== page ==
Grievous Angels – Cicero’s (St. Louis, MO)
By the time you read this, Cicero’s will be closed. At first glance, it could be any indie bar — a gloomy, cement-lined shoebox, rank with Bud, tobacco, and stale water; what little panache it had was derived from a patchwork of band stickers and posters covering walls and ceiling beams, and a warning on a door at the back of the stage: THIS DOOR MUST REMAINED CLOSED WHILE BANDS PLAY.
But it’s not just any bar. During the late ’80s and early ’90s, under the guidance of Mark Benson, Cicero’s became a haven for roots-rock, with hometown and regional favorites such as Uncle Tupelo, the Starkweathers, Enormous Richard, and Kamikaze Cowboy flourishing in the din. The acoustics were as pristine as an underground nuclear test, but it was a place where a band could take chances, drink a little more, and sweat a little harder. Once, the Bottle Rockets billed themselves as the Festus Chainsaw Massacre, donned grotesque masks, dared the audience to “dance with the Chicken Man,” and annihilated “Albuquerque” for 15 minutes. It’s doubtful Brian Henneman could remember the night if he wanted to.
Bought out by neighboring bar Blueberry Hill, Cicero’s will reopen in a new building. Mike Blake, who currently books bands and serves Jagermeister in test tubes, summed up (with bit of wink) the bar’s beliefs: “We bring rock to the people. That’s our motto. For 10 years, seven nights a week. What other bar has that kind of record?”
Arriving here on a cold, rainy Thursday, and nearly outnumbering the audience, Arizona band the Grievous Angels played their last show in the cellar. Thursdays are make-or-break, and are a good measure of a band’s character: The ten people in the audience may be with you, but everyone knows it’s a bust.
Some bands just ignore the vacuum. The Angels smiled, drank and played till it didn’t matter any more. They barreled through the originals on their Bloodshot Records debut EP, anchored by Jon Rauhouse’s vivid pedal steel melodies. The band is tight, which becomes clear when they swap leads on “Going Once, Going Twice”, punctuating the stop-time shuffle with every refrain. And lead singer Russell Sepulveda knows how to bring the band to a brief hush on songs such as “Where Sinners Go”, so that the most telling lyrics — “Go back to the place where the bars never close” — ring clear.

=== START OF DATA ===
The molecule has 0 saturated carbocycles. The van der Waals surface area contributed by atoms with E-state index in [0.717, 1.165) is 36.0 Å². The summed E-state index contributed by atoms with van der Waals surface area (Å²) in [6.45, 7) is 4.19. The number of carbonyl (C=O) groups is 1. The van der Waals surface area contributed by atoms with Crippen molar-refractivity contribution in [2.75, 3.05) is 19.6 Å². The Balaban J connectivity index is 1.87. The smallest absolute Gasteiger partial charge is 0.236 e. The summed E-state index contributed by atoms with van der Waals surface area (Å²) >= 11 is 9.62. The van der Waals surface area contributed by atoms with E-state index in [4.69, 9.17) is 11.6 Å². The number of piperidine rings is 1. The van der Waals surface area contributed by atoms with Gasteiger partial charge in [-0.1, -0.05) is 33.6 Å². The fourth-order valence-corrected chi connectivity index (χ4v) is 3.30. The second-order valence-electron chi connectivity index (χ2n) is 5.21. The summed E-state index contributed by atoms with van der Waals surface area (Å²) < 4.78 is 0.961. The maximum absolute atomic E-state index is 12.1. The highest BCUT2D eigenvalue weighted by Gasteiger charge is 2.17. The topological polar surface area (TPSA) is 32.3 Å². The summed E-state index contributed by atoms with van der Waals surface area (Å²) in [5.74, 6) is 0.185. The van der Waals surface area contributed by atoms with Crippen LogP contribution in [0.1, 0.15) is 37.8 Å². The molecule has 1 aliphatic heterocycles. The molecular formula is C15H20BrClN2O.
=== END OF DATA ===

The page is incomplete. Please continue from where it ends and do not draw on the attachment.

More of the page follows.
Sepulveda’s writing offers a clever sinner’s spin on venerable honky-tonk themes; as a result, the songs hit harder in the environs of a bar. And his singing is stronger live. On this night he was relaxed, and his phrasing discarded the twangy hiccups and forced accents that has sometimes limited the band’s studio work. When he sang “Wine Women and Wrong”, his voice was just barely and pleasantly edged with a yodel. Of the new songs (part of an upcoming spring release, though the band declined to hazard a title or even a producer), “Scandal of the Century” had the strongest hook and showed that betrayal is a theme far from growing old.
After playing for a little over an hour, the Angels wandered off stage, but they were coaxed back for an encore, Webb Pierce’s “In the Jailhouse Now”, which revealed one last pleasure. When lead guitarist Dan Henzerling and bassist Mickey Ferrell sing behind Sepulveda, they emphasize what might eventually set this band apart: sweet, steady, uniquely layered harmonies, matched with buoyant, bottom-dollar rhythms.
And though the Pierce tune is one of the band’s favorite covers, the jailhouse imagery was an appropriate final word for a night tinged with closure. “We drove 20 hours to get here,” Sepulveda said, already feeling nostalgic. “There’s nowhere else to play between here and Arizona.”